Kennedy’s moon speech 50 years later: ‘Crazy’ and unifying

Fifty years after President John F. Kennedy said Americans should make it their goal to go to the moon, it’s clear he was aiming not just for space, but unity at home.

On May 25, 1961, President John F. Kennedy told Congress, “I believe that this nation should commit itself to achieving the goal, before this decade is out, of landing a man on the moon and returning him safely to Earth.”

According to blogger Jesus Diaz at Gizmodo, NASA didn’t have a concrete plan to do that. Scientists had a general idea that they could get someone to the moon, but no real method in place. So why did Kennedy give the speech, which Diaz says was “crazy?”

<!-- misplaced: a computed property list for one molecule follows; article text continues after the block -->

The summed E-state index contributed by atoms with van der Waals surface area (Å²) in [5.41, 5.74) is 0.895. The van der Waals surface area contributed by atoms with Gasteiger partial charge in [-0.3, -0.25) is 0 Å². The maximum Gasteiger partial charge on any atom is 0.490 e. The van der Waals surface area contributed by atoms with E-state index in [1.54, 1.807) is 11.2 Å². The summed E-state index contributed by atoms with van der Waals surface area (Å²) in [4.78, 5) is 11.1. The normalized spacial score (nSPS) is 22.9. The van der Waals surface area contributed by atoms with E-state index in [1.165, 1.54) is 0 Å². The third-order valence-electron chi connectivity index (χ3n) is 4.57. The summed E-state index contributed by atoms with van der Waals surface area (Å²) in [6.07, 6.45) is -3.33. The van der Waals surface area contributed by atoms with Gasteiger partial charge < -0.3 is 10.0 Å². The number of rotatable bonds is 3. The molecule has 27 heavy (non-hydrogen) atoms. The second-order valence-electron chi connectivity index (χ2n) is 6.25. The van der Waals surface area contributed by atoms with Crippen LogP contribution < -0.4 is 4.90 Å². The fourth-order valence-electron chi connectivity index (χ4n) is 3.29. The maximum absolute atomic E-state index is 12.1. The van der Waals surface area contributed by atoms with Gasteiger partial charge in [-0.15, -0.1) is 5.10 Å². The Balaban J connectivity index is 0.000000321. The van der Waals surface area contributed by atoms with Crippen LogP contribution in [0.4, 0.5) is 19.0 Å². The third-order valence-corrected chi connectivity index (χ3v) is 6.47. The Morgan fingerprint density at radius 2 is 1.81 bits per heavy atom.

The rhetoric, he says, was intended to show the U.S. wouldn’t just compete with the Soviets. They could beat them in the space race.

“The United States couldn’t afford a Red Moon,” Diaz wrote. “Even worse, Kennedy was also feeling the pressure from the Bay of Pigs fiasco, which happened about a month earlier. He needed a big announcement like this, even if it was something completely crazy in retrospect.”

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